Last but definitely not least is the Incline dumbbell curl. 

This variation adds a lot more stimulation to the bicep as you have a lot more range of motion due to your positioning on the bench. It’s important to keep the incline of the bench within a 45 to 60-degree angle range – otherwise, you’ll be putting too much stress on the anterior deltoid if you are reclined too far.

This is another exercise where you’ll find you cannot lift as much as the standard variation and that’s due to the increased range of motion – the muscle has more distance to travel which adds more stimulation. 

By performing this move on a bench you’re also reducing the amount of momentum we can subconsciously use when performing some of these lifts.

Even with a supinated grip; this exercise really blasts the long head of the bicep and trains it primarily in the lengthened range of motion so it’s a great way to add more thickness to your arms; combine this with the extended range of motion and you’ve got a recipe for a sleeveless summer.


Hammer curls are a popular bicep exercise, however, there are plenty of other variations of exercises to stimulate the biceps and the above are some of the more popular ones you’ll see included in routines nowadays.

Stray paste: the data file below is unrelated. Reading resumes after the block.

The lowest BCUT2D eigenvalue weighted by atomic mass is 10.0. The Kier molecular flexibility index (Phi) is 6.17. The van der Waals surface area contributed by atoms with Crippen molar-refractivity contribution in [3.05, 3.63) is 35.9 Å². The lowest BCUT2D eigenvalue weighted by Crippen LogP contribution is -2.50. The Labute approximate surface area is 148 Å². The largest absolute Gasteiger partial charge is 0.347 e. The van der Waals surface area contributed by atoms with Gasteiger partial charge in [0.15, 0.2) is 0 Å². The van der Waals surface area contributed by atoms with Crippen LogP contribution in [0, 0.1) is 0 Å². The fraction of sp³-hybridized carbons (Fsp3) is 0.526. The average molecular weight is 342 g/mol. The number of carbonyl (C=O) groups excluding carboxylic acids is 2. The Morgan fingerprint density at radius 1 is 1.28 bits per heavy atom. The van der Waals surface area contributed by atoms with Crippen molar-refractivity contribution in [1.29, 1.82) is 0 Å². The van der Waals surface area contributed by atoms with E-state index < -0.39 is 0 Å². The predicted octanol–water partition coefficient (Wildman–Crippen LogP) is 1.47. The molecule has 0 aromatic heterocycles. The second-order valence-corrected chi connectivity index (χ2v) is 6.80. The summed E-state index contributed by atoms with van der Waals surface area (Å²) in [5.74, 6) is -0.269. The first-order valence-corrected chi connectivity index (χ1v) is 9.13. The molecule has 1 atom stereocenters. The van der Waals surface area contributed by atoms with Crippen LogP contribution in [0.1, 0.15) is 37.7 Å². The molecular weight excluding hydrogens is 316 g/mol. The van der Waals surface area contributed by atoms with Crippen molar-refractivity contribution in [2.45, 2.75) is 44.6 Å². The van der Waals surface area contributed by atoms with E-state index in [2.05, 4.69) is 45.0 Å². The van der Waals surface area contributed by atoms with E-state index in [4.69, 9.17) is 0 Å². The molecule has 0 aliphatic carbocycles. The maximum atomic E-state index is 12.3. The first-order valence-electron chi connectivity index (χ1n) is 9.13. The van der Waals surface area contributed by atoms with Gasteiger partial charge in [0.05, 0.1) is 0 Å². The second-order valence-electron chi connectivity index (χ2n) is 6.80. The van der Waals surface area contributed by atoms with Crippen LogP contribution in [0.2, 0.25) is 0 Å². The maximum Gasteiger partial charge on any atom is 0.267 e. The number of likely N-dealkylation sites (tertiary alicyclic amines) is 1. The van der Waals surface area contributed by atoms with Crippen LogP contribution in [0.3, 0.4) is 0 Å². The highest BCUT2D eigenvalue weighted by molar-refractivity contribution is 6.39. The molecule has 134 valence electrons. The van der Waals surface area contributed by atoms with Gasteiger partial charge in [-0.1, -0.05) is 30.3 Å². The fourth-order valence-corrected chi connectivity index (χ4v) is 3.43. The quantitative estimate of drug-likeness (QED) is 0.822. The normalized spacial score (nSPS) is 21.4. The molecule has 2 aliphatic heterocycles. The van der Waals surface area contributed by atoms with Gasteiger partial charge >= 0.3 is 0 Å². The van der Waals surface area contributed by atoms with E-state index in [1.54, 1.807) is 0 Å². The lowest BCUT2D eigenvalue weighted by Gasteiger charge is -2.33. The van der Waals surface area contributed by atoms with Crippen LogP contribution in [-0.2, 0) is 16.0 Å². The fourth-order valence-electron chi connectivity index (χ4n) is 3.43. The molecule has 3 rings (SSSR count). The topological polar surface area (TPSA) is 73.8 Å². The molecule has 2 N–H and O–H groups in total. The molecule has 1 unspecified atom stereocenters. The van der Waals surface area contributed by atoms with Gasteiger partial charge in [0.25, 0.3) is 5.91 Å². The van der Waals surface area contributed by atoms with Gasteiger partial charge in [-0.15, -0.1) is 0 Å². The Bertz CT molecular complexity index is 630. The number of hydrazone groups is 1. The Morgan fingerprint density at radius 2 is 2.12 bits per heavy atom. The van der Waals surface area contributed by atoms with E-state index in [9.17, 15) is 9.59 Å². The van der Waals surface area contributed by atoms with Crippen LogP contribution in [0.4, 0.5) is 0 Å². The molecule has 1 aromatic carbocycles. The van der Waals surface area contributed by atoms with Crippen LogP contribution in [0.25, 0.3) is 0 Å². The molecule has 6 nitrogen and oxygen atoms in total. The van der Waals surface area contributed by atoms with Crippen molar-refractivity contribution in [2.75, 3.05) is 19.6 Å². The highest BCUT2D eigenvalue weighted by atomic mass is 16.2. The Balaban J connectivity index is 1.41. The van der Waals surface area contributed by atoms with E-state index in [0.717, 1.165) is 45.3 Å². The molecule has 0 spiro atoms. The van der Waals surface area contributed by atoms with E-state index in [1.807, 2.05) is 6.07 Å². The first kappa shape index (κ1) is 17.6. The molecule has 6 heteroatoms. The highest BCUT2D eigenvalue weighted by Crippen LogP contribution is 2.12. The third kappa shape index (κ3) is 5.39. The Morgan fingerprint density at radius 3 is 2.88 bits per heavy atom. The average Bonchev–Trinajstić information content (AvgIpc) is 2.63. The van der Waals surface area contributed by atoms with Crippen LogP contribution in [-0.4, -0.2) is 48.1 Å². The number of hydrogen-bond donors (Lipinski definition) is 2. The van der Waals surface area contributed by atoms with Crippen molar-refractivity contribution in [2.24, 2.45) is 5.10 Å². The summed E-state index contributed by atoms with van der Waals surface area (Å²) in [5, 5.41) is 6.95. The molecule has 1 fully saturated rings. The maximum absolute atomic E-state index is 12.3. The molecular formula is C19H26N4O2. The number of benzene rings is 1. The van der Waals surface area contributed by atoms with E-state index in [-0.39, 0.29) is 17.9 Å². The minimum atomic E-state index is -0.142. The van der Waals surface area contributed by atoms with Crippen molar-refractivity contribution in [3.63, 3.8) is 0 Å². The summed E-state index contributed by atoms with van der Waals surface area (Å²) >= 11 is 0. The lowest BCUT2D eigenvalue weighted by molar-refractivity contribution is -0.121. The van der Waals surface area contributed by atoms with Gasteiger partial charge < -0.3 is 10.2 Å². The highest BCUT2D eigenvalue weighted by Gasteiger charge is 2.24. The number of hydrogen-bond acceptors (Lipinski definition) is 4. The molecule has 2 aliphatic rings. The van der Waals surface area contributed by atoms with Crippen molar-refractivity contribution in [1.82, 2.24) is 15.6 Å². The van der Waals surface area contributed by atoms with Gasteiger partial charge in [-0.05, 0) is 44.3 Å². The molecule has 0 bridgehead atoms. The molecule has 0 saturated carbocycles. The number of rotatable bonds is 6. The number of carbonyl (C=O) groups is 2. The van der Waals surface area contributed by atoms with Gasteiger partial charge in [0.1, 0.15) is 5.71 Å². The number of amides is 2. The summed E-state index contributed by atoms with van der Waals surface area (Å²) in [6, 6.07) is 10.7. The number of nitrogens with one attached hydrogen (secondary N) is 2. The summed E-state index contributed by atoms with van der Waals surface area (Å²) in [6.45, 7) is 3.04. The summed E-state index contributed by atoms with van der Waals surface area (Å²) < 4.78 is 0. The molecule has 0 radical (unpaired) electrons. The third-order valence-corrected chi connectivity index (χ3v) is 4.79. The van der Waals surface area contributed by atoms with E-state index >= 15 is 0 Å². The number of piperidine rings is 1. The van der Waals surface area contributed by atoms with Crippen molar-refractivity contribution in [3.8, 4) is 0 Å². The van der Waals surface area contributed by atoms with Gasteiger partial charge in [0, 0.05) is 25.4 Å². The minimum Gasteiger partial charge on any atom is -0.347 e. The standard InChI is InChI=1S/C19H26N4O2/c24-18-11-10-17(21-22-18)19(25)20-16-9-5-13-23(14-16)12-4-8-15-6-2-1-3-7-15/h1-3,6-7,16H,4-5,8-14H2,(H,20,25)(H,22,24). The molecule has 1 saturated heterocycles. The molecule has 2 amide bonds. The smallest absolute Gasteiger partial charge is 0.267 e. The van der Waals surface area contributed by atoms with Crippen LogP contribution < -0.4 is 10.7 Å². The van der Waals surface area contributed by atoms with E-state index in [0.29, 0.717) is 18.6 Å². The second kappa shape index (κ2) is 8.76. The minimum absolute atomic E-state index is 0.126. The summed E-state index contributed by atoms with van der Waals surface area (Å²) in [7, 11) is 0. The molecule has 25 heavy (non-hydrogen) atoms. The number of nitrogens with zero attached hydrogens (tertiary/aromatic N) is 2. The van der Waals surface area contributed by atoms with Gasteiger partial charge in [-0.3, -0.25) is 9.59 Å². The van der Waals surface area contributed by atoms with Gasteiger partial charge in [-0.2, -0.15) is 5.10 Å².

As we have noted within this article; there’s a surprising amount of miniature muscles included/attached to the bicep so it’s crucial to include exercises that hit each of these equally as they’ll provide a surprising amount of assistance in your other main lifts.

It’s important to remember to also equally stimulate your triceps for well-balanced arms. Triceps encompass 2/3 of your arm and we need to keep it that way.

So, armed with these guides and tips you’ll be (bicep) peaking in no time. 

Incorporate some of these movements into your next arm day and really focus on feeling the engagement within the bicep and minimizing additional momentum to complete the lift. Don’t be afraid to drop the weight down a peg if you’re struggling. 

The human body doesn’t recognize the difference between 5kg and 10kg – it just knows that 25lbs is heavier than 10lbs. 10 solid controlled reps at 10lbs focusing solely on the bicep are better than 10 momentum fuelled reps that incorporate additional muscle groups to complete the lift. 

Always leave that ego at the door!